The Norfolk and Suffolk National Health Service Foundation Trust (NSFT) will be one of the first mental health trusts in the UK to provide virtual reality (VR) therapy treatment plans for patients suffering from a range of phobias. The NSFT’s Wellbeing Service uses VR headsets to progressively exposed patients with claustrophobia, agoraphobia, or frighten over objects or experiences like needles, heights or flights, to triggers that they would normally avoid in reality. This believe will assist them in managing their responses within a secure and controlled environment.

Formerly, exposure therapy requires patients to sit with their therapists and triggers are introduced in the forms of videos or real-world stimuli. With VR, a more realistic experience can be created. Patients can also have more say over the length of each exposure therapy session and how it can be better adapted based on their needs. For example, aerophobia patients may request for a change of weather conditions in preparing them for every single scenario that they may have to encounter during a flight.

In the US, in order to reach a desirable level of proficiency, a surgeon may have to perform and repeat a new procedure for 10 to 20 times. As the complexity of surgery increases, the number will need to be increased naturally by five to ten folds. However, most surgeons regard extensive practices as a form of luxury. In fact, it has been found as much as 30% of graduating general surgery residents are not capable of practicing independently.

Thus, it’s not at all surprise when surgeons may have to google in the midst of an operation to find out how a new device work. Although simulators are available, they are costly and limited to only one specific procedure. VR, on the other hand, offers greater flexibility and potential when it comes to surgical education and practice. At a glance, VR appears to have reached its efficacy, at least in the areas mentioned above (i.e., therapeutic VR and medical education), but in reality, clinical adoption remains minimal, if not, full of hurdles.

Challenges to establish credibility and form trust

Most immersive technologies adopted into the present-day medicine and healthcare were descendants of the entertainment and gaming industries. Like predictive analytics, researchers often struggle to find enough evidence to prove that VR will work in the way they desired to be. Besides, there is limited literature to support if the virtual experience is fully transferable to real-life experience and if it will have side effects after prolong use. On a positive note, some experts believe the beauty of VR is one can just bring the headset around and start demonstrating how it works.

Also, VR will not be rendered as a stand-alone solution. In the case of NSFT, VR is part of a wider treatment plan and is given to patients on top of their regular sessions with therapists. The same for the new Oxford VR social engagement program which combines cognitive behavioral therapy (CBT) techniques with VR to help patients in coping with social anxiety and anxious social avoidance. Hopefully, by establishing VR as a form of a peripheral alternative, it will cultivate more credibility and trust in the long run.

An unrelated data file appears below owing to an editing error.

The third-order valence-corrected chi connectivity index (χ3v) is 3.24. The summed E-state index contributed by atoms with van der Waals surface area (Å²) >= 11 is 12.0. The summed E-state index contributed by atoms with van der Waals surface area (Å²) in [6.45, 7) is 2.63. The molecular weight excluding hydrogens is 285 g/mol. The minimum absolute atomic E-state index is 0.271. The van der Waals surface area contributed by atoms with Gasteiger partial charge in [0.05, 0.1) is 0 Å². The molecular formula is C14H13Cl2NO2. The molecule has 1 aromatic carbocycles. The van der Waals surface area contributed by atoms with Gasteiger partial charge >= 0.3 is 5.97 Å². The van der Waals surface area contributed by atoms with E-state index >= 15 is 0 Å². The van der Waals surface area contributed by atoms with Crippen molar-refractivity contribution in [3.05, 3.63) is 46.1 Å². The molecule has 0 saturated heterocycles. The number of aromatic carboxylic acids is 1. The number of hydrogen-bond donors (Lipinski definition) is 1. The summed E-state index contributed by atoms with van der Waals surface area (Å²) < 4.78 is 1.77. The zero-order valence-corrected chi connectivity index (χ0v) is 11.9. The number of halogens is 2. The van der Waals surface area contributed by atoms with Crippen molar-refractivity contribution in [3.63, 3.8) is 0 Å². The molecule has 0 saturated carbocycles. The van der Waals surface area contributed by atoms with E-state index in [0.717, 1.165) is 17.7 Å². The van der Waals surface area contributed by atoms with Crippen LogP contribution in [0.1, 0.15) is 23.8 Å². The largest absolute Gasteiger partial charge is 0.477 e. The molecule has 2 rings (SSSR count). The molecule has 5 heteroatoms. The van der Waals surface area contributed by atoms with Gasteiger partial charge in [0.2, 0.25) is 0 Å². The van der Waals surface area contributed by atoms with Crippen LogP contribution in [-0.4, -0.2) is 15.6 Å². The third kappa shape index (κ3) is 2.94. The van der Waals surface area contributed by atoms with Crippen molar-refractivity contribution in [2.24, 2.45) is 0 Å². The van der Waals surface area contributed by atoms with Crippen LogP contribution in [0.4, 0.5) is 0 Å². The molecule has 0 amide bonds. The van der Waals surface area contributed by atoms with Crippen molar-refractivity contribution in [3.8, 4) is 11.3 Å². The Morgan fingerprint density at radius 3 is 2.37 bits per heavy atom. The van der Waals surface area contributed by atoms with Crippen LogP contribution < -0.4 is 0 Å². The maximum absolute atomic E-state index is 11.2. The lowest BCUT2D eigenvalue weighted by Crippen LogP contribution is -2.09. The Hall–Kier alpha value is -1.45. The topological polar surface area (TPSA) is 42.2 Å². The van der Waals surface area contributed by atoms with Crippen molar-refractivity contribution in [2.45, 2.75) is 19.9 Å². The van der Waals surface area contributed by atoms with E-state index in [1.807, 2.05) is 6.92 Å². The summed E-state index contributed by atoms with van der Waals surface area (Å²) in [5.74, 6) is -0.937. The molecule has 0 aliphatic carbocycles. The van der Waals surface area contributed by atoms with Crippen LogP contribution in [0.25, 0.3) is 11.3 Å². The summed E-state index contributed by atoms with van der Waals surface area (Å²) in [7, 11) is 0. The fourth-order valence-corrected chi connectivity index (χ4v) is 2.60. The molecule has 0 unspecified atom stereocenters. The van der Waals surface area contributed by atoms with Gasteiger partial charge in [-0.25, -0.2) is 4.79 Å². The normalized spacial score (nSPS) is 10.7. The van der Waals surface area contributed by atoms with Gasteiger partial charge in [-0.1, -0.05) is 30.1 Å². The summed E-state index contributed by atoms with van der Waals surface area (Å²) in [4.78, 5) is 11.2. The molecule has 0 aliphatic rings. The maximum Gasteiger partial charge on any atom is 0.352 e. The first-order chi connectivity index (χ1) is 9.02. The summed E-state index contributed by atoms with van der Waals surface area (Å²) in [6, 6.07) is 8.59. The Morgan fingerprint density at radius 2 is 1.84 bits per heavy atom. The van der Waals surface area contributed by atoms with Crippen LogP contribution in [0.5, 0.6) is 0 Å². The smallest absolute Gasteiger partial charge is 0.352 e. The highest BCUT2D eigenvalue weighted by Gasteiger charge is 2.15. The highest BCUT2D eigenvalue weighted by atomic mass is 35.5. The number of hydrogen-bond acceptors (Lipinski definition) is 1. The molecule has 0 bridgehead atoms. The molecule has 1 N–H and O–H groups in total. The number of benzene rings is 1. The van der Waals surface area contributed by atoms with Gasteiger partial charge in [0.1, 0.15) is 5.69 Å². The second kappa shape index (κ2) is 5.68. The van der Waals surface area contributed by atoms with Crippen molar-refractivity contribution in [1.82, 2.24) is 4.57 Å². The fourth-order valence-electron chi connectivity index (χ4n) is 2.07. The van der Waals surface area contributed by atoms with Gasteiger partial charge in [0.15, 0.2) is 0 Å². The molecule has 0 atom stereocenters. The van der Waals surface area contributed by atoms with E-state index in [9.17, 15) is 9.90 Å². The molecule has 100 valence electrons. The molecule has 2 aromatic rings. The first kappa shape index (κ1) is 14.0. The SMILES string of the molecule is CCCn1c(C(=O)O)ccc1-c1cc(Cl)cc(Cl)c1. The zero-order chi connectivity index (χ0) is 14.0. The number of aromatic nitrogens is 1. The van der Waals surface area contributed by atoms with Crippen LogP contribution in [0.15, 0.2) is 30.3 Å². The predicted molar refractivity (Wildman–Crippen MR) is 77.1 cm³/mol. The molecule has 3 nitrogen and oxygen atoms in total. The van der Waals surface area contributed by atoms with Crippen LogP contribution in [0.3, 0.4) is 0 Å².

Lack of infrastructural and technical support

The other hurdle which may be halting the clinical adoption of VR is probably there just aren’t enough software to cover the demands. New synergies between immersive technology developers and medical professionals are encouraged, to create reliable solutions targeted at different healthcare scenarios or challenges. At the same time, it is important to train clinical staff, hospital support teams and even patients to be comfortable in handling the technology and troubleshooting any potential concerns.

Most of the time, there’s just so much immersive technology vendors can do to ascertain smooth deployments. By and large, healthcare institutions have to ensure how VR is used and scaled over the years. Some of these responsibilities may be shouldered by technical specialists within the medical device team to ensure VR headsets are regularly maintained and software are up to date. These individuals may also be the ones who gatekeep the changing equipment costs, its complexity, patient suitability, and safety requirement. As of now, finding and/or training suitable related expertise may still be a challenge.

How to settle the bill?

Last but not least, reimbursement is likely to be on the table for regulatory discussions. In the UK, the National Health Service (NHS) does not have an official bill to support the adoption of VR, most of the VR initiatives have to be funded externally or via other modes. NSFT had received a £10,000 digital innovation funding for Increasing Access to Psychological Therapy (IAPT) projects for its phobia treatment plans. The same for the US, there is no official billing code for VR therapy at the moment but there is one for exposure therapy. There is not enough distinction and transparency on how certain programs should be billed and all these shall entrap VR on the niche end.

*

Author Bio

Hazel Tang A science writer with data background and an interest in the current affair, culture, and arts; a no-med from an (almost) all-med family. Follow on Twitter.